When the Nazis began clearing out a Jewish ghetto in a German-occupied city in Poland, one Jewish photographer, fearing for his life, buried a box containing thousands of photographic negatives. Decades later, they offer a haunting and intimate glimpse into a tragic episode in Europe’s history.
The photographer’s name was Henryk Ross. Before the war, he had worked as a journalist and sports photographer. However, the German invasion of Poland brought that career to an early end, and instead, throughout the Nazi occupation of his home city of Lodz, Ross found employment in the Jewish Council’s Department of Statistics.
Jewish Councils, however, were not traditional Jewish organizations. They were, in fact, power structures established by the Germans to manage the internal affairs of the Jewish ghettos. Fortunately, Ross was able to engage in quiet acts of disobedience – and the photos that he took would certainly have cost him his life had the Germans discovered them.
Ross’ work for the Jewish Council of Lodz included taking photographs for a range of mundane functions. In this image, he can be seen photographing nearly a dozen people for their identification cards. And although Ross did not receive direct orders from the Germans, some of his photos may have ended up being used in Nazi propaganda.
In any case, it was his unofficial snaps that comprised his most important body of photographic work. Demonstrating incredible nerve, Ross secretly documented day-to-day life in the Lodz ghetto. Another Jewish photographer, Mendel Grossman, who was also employed by the council, took clandestine photos too. Sadly, however, he did not make it through the war alive.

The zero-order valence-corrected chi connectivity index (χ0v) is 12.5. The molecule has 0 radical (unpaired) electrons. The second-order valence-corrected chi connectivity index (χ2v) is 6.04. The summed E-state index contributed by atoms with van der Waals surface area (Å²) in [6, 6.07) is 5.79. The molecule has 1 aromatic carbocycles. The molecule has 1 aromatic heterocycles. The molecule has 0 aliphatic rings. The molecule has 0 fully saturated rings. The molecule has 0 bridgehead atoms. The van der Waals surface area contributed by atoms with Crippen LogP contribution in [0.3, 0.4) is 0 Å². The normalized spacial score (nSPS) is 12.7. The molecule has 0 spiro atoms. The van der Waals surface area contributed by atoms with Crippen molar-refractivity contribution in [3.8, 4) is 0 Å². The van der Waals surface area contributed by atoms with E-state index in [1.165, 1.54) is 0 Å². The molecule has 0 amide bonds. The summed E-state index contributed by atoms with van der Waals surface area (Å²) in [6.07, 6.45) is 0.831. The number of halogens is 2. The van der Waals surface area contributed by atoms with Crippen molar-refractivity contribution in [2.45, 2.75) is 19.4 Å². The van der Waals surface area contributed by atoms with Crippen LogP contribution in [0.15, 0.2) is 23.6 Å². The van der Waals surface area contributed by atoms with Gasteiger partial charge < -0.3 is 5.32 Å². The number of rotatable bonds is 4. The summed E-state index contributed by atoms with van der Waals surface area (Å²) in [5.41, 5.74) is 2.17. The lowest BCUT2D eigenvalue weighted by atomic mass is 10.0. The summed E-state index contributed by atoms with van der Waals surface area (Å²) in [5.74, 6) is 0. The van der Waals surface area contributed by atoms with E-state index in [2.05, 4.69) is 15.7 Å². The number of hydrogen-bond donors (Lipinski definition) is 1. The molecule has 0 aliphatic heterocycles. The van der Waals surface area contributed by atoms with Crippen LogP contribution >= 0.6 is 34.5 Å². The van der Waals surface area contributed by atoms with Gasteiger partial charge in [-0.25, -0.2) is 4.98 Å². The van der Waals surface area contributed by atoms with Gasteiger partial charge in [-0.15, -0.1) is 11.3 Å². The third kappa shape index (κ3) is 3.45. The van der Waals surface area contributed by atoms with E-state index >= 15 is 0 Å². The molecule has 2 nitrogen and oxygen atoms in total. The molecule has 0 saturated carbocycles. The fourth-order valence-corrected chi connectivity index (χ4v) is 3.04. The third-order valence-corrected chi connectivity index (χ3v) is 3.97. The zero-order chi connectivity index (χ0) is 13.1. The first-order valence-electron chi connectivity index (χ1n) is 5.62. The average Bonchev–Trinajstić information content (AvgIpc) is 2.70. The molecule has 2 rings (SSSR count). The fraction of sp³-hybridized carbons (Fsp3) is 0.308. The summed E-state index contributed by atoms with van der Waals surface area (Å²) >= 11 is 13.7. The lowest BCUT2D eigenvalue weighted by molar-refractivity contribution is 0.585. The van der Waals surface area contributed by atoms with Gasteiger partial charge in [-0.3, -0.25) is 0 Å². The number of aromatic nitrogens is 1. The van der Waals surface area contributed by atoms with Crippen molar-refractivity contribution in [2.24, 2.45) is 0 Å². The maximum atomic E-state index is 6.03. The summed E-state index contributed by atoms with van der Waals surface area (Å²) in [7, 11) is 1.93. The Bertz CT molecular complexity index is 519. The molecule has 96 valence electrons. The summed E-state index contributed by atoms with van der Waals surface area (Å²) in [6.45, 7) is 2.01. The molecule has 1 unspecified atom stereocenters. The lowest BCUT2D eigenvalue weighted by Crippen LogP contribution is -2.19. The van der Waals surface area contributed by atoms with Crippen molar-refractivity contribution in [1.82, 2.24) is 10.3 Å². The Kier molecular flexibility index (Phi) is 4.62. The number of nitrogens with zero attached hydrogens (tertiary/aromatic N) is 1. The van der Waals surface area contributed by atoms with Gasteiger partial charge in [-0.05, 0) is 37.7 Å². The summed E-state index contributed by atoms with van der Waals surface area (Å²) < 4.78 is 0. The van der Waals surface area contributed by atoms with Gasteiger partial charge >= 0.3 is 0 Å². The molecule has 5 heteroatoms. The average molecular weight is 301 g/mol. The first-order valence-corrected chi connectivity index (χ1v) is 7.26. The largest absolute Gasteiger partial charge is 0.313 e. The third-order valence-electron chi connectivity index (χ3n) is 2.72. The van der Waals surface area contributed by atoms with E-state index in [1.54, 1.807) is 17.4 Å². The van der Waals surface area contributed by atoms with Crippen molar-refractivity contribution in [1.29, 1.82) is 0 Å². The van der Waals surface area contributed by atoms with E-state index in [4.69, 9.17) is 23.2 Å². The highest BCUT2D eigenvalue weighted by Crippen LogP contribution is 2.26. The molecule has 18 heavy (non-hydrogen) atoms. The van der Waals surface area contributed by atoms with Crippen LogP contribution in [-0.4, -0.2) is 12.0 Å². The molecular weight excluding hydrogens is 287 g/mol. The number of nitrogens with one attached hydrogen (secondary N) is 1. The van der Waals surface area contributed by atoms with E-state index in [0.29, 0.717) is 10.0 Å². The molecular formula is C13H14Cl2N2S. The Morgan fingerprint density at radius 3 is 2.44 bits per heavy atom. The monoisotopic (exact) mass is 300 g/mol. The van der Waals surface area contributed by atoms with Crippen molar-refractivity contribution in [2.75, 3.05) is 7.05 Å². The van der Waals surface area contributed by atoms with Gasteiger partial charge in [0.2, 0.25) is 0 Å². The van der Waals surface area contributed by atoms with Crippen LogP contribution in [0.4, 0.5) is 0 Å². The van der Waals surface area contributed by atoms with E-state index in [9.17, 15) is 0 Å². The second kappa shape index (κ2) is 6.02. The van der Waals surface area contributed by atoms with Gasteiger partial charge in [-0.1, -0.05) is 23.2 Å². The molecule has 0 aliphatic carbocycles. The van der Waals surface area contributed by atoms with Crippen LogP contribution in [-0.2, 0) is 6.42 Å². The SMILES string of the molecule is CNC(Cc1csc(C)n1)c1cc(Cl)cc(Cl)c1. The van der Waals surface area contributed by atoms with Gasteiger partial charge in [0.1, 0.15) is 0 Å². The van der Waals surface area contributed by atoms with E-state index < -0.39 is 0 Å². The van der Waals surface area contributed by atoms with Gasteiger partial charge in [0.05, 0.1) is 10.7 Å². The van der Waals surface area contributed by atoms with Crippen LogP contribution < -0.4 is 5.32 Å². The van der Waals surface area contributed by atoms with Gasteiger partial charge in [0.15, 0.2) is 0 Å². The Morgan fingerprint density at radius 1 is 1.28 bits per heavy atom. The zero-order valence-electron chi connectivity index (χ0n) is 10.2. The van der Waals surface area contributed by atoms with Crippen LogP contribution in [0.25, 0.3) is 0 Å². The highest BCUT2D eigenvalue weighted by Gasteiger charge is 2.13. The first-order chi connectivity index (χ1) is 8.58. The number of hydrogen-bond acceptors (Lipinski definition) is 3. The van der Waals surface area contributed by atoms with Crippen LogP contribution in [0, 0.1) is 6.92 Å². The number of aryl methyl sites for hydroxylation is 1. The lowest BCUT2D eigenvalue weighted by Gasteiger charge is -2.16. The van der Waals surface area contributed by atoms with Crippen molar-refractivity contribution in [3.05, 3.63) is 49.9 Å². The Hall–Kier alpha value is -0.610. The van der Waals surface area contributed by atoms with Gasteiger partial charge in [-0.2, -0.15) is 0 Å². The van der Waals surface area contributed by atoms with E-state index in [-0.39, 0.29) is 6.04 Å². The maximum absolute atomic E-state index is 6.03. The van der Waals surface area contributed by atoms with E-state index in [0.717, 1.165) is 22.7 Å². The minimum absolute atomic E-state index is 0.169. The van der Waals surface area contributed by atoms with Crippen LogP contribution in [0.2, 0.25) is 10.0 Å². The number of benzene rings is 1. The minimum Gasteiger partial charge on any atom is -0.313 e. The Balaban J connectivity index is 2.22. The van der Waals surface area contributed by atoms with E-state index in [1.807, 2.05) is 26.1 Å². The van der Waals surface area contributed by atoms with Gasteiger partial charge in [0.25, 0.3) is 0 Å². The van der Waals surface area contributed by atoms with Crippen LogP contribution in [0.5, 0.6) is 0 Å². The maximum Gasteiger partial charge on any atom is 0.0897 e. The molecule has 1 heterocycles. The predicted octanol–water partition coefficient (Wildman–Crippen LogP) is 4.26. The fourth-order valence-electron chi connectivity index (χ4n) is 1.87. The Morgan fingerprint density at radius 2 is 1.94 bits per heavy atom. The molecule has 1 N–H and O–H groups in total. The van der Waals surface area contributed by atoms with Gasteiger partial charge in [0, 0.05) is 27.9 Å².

“Henryk Ross’s images challenge viewers to reflect on the role of photographs and photographers in documenting the Holocaust and shaping public memory,” states an essay by Doris Bergen and Sylwia Szymanska-Smolkin on the Art Gallery of Ontario’s website. “They also remind us of the importance of thinking about the sources and uses of Holocaust images… Every picture was taken by someone for a reason…”
There’s no doubt that every one of Ross’ images conveys a specific message and intent. But what were his overarching motivations? It could be that Ross was trying to collect evidence of Nazi crimes. Or he may simply have been exercising his natural instincts as a photographer to capture the world around him.
Whatever his reasons, though, the Lodz ghetto proved to be an utterly compelling photographic subject. Established in 1940, it was the second largest such area in Poland, smaller only than the ghetto in the capital, Warsaw. In fact, at one stage it was home to around 200,000 Jews. It was also the longest surviving ghetto, lasting as it did for four years.
The ghetto’s longevity may have been due to its robust work ethic – a strategy called “survival through work.” Before the war, the city was a hub of textile manufacturing, and it continued producing goods throughout the Nazi occupation, mainly for the military and German industrialists. Indeed, many of Ross’ photos, such as this one, capture scenes from the ghetto’s factories.
The ghetto was situated in a dilapidated part of the city and lacked many amenities that we take for granted. For example, there was limited heating and running water and no sewage system. What’s more, the dreadful, overcrowded housing offered fertile ground for infectious diseases. And many of the ghetto’s inhabitants failed to find any adequate shelter at all.